Sunday, November 06, 2005

A perfect meal

Portuguesa Nova has been making my taste buds tingle for some time now. You'd think she lives to eat the way she goes on about food. Her recent posts about various spicy dishs have prompted me to divulge two of my secret recipes, vital components of one of the most perfect meals. Those of you who cook should feel very honoured to have these recipes to add to your collection.

Chicken Piri-piri
Chicken pieces (from two chickens)
Piri-piri paste made from:
15-20 Dried bay leaves (or more)
10 Crushed garlic cloves
piri-piri powder
1 tsp crushed dried piri-piri
1 tbsp Black peppercorns
400 ml Paprika
1 heaped tsp coarse salt
Olive oil

Grind the bay leaves to a coarse powder in a spice blender or with a mortar and pestle (more effort and less successful). Add salt and peppercorns and continue grinding until well blended. Add the paprika and combine well. Combine the crushed garlic with the dry ingredients, slowly adding the olive oil until all the ingredients are well blended into a thick paste.

(control the heat of the paste by the amount of piri-piri - this meal is delicious without blowing off your head)

Using a knife, spread the paste over the outside of the chicken pieces, between the flesh and under the skin where possible – the skin can be gently pulled away from the flesh in places. Do not be concerned if the paste does not spread entirely smoothly and appears uneven in places. Refrigerate. After and hour or two, the paste will have acquired a smoother consistency. Using a knife, spread the paste evenly over each chicken piece. The chicken is ready to grill at this stage but leaving it to stand for longer will intensify the flavours. If left to stand longer, spread the paste over the pieces again prior to grilling.

Keep any remaining paste for the next time you make this dish.

Place the chicken pieces on a wire grill. The grill should allow ample space for the juices to seep through and collect into a pan below. Grill for 15 minutes on one side (skin side first) then turn over each piece and grill for 15 minutes on the other side. As the grill may get hotter during the grilling process, you may want to grill the chicken for 10 minutes the second time round, turn over again, and grill for another 5 minutes. This method is preferable because the skin tends to soften slightly when turned over and this crisps it up again. The chicken will be well-crisped and slightly blackened in parts.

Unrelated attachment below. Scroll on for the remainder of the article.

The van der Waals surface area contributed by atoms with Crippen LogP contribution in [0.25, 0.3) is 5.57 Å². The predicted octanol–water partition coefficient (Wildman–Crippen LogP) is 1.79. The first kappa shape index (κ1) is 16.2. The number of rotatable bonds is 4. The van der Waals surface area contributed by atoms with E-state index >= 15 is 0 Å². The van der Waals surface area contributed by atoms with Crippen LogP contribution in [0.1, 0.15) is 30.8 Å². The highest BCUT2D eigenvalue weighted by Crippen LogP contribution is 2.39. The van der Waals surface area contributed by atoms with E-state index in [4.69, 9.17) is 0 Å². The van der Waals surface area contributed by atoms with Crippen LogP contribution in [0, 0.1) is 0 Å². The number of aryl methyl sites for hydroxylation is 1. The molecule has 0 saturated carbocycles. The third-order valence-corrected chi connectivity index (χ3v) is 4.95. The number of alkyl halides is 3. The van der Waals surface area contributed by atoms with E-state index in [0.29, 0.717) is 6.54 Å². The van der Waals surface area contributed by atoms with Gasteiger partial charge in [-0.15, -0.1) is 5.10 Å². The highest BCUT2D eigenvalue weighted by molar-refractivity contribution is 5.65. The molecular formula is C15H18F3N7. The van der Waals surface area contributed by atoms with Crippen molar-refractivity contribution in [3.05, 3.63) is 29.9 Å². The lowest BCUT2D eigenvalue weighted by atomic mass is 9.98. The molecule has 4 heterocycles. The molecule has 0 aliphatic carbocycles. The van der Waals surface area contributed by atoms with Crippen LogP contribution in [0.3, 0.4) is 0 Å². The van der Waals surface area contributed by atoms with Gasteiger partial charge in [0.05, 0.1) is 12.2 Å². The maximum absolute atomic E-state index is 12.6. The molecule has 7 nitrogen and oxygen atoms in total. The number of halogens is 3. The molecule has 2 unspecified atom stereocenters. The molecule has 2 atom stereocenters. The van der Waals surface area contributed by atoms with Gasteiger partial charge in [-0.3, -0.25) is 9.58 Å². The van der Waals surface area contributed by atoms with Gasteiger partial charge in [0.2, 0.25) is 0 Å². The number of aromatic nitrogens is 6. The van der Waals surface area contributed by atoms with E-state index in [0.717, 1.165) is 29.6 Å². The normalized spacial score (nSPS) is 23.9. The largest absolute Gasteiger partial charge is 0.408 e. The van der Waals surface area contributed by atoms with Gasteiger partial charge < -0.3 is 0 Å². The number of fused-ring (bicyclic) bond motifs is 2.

Pour the juices (including any thick pieces of paste that may have fallen into the pan) into a gravy boat. Stir the gravy so that the pieces of paste soften and combine with the rest of the juices. Serve the chicken with rice(*), salad and crusty Portuguese bread. The gravy is used to pour over the rice and chicken.

(*) plain rice will do but I prefer the following Portuguese way of making rice:

Portuguese Rice
5-6 garlic cloves, peeled and slivered
olive oil
2 cups rice (preferably Basmati)
salt
freshly ground black pepper


Fry the garlic in olive oil with the black pepper at a gentle heat until soft and golden brown. Remove most of the garlic but mash or chop the rest and leave in the pot. Add the rice and stir-fry for a minute or two until it gets a ‘tweedy’ look. Add 3 cups of boiling water, salt and stir in. Bring to the boil then allow to simmer for 10-12 minutes or until the rice is cooked. Add more water if necessary. Drain any remaining water and fork it up until fluffy.

And now for desert:

Yoghurt Pudding
500ml yoghurt
250 ml cream
½ cup water
½ cup sugar
1 tbsp (level) gelatin
1 tsp vanilla essence

Sprinkle the gelatin over the water. Heat the cream and sugar in a pan until it simmers. Stir the water and gelatin into the heated cream and sugar. Let the mixture cool slightly then add the vanilla and yoghurt.

Refrigerate until set – this will take 5-6 hours.

8 Comments:

Blogger ChittyChittyBangBang! said...

I am having a go at the chicken piri-piri.
I am prolly the world's worst cook, so if I get this right... you have my respect, for what it's worth.

2:47 pm  
Blogger Reluctant Nomad said...

It's really very easy to make so respecting me for your making it properly doesn't say much.

I'll have to think of some other way of gaining your respect.

6:02 pm  
Blogger ChittyChittyBangBang! said...

Previous attempts at ccoking food have been disastrous. (think fire, possible food poisoning and completely inedible food). Anyone who can make me look good in a kitchen, deserves respect.

5:57 am  
Blogger Reluctant Nomad said...

Depending on whose in the kitchen, wear an apron and nothing else...that may help! :-)

12:32 pm  
Blogger BUDDESS said...

This sounds amazing. Everyone in our house loves spicy food and I am going to try this out. I wish I could just be wearing an apron, but I don't think the rest of the household will approve. hahaha

9:40 am  
Blogger ChittyChittyBangBang! said...

To only reason to wear the apron an nothing else would be if you are planning to be the desert.

1:40 pm  
Blogger portuguesa nova said...

Yumyumyum.

I still haven't found piri to try the first one, but this is the first I'd heard of grounding bay leaves...I tried it with some roast potatoes. SO GOOD!!!

1:39 pm  
Blogger Reluctant Nomad said...

Piri-piri, sometimes spelt peri peri is chilli powder made from the piri piri chilli pepper. So, as a substitute, you could use another type of chilli powder.

In Mozambique and Angola, you will often be served a dish of chopped fresh piri piri to sprinkle on your food. It packs a whallop!

1:54 pm  

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